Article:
Thanks for considering adding me to your inbox each week. If you subscribe, every Sunday at 7 a.m. (Pacific time), you’ll get a round up of recent news related to disabled children, paired with an original essay, cartoon, or a link to my original reporting published with partner news organizations.

Who am I?

My name is Shasta Kearns Moore. I’ve lived in Oregon almost all my life, graduating from the University of Oregon’s School of Journalism and Communication with top grades and several languages under my belt. I fell in love with newspapers and community journalism around the same time that the world fell out of love with newspapers and traditional reporting.

I still have the reporting skills and approach, but a funny thing happened on the way to becoming a traditional reporter: I had twin boys three months premature. Their resulting disabilities led me to enter the topsy-turvy Special Needs World, which has now become the focus of my reporting. I see now why certain topics need a first-person viewpoint and I am not afraid to share the conclusions I’ve reached about the solutions to some of the problems families of disabled children face.

I still spend most of my days navigating the high seas of caregiving, but in May 2021, I started this weekly newsletter/podcast for parents like me. I call it Medical Motherhood as an alternative to the "special needs mom" label. (If you’re unsure why that’s problematic, read this.) Subscriptions to Medical Motherhood are free with optional tiers of support.

What do I get as a paid subscriber?

All the support Medical Motherhood as gotten so far has been very encouraging and proves to me that a news source like this is needed. I am plowing all of the proceeds back into this publication because I feel like this information needs to be out in the world. I am a community journalist at heart and medical mamas are my community. So few professional reporters are really paying close attention to the policies, trends and issues that affect this population in particular.

If you become a paid subscriber, you’ll be supporting this work, offsetting the costs associated with it and helping me spread this valuable information.

In return, paid subscribers get exclusive quarterly reports showing how Medical Motherhood is growing, as well as access to physical and online events.

This is independent journalism funded by you, for you. Join us!

What people are saying…

“Shasta writes all the thoughts in my head. Just in a way that makes sense to other people.” — Calli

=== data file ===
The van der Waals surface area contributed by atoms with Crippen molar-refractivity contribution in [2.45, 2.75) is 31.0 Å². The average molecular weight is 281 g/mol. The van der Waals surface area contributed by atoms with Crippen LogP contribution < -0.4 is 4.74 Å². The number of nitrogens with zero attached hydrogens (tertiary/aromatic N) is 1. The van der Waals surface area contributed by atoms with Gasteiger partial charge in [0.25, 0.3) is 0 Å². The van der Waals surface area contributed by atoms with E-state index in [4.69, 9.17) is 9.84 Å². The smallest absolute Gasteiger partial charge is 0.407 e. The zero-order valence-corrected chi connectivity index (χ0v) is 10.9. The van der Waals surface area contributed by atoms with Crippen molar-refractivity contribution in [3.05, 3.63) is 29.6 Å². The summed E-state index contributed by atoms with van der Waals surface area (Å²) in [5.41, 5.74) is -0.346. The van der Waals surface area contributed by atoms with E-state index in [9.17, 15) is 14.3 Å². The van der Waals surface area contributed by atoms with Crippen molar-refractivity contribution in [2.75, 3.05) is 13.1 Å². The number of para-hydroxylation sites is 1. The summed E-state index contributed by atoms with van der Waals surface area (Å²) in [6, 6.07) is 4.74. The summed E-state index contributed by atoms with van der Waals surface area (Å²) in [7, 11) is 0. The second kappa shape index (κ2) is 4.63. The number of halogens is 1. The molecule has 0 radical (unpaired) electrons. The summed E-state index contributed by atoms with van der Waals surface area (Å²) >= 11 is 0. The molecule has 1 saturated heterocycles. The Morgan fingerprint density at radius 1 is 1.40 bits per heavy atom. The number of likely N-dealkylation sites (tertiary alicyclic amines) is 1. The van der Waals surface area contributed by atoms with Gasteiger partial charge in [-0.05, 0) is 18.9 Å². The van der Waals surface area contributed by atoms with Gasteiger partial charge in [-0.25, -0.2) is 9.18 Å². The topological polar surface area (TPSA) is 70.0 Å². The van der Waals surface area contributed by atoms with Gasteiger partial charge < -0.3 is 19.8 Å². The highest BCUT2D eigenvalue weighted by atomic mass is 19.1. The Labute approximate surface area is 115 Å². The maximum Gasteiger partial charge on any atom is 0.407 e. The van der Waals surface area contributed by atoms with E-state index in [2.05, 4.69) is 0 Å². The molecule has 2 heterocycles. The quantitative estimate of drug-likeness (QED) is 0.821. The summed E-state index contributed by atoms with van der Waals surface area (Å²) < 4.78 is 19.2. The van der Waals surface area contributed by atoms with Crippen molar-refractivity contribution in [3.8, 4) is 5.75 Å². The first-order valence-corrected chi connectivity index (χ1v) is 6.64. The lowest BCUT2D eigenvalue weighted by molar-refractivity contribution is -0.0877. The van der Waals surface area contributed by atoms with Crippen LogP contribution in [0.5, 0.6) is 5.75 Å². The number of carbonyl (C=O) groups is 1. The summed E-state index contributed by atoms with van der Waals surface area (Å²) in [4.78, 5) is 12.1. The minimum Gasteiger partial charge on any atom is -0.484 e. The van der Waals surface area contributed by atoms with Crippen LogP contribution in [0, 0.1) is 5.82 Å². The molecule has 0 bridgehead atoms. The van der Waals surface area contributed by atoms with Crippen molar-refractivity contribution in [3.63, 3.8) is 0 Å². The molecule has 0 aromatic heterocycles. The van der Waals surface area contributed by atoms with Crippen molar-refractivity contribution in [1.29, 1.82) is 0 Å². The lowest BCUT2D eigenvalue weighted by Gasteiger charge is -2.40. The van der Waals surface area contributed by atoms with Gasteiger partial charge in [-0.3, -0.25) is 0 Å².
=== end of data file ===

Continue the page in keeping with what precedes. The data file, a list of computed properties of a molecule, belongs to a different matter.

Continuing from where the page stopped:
“A great resource of information about raising disabled children." — Lyndsey

“Incredibly informative, eye-opening, real-world and well-written information source on a ‘medical motherhood’ journey. It’s based on her experiences and research (she’s a journalist by trade). Whether you want to feel a sense of community and solidarity, learn from her experiences or increase your own awareness, I highly encourage you to take a peek. I subscribed and am so glad I did.” — Keli

“Shasta is using her journalism background and her way with words to get our plight out there for all to digest one article at a time. I encourage anyone who is living this life as well — or those who want to be allies and have a taste as to what we are dealing with — to sign up for a subscription.” — Jenny

“Wow!! This is so needed!” — Lisa

“You have the eye for the stories that count, and this is one that few will tell.  I’m grateful to you, and this mom, for that.” — Tamara

“These are (no surprise) extremely well-written, powerful essays.” — John Schrag, executive editor, Pamplin Media Group

“I love what Shasta does. She makes people feel less alone. She listens and articulates very well and she is so compassionate. She is a great writer and journalist and we truly need people like her to tell our stories.” — Lorri

“It's real and refreshing. Sometimes makes me cry, but that's not a bad thing. It's great to be understood. You say what only another medical mama in the trenches could say. Thank you!” — Marti


Shasta Kearns Moore
Writer mama to identical twin boys with several medical diagnoses and a whole lot of personality. Former newspaper reporter, lifelong Oregonian, polyglot.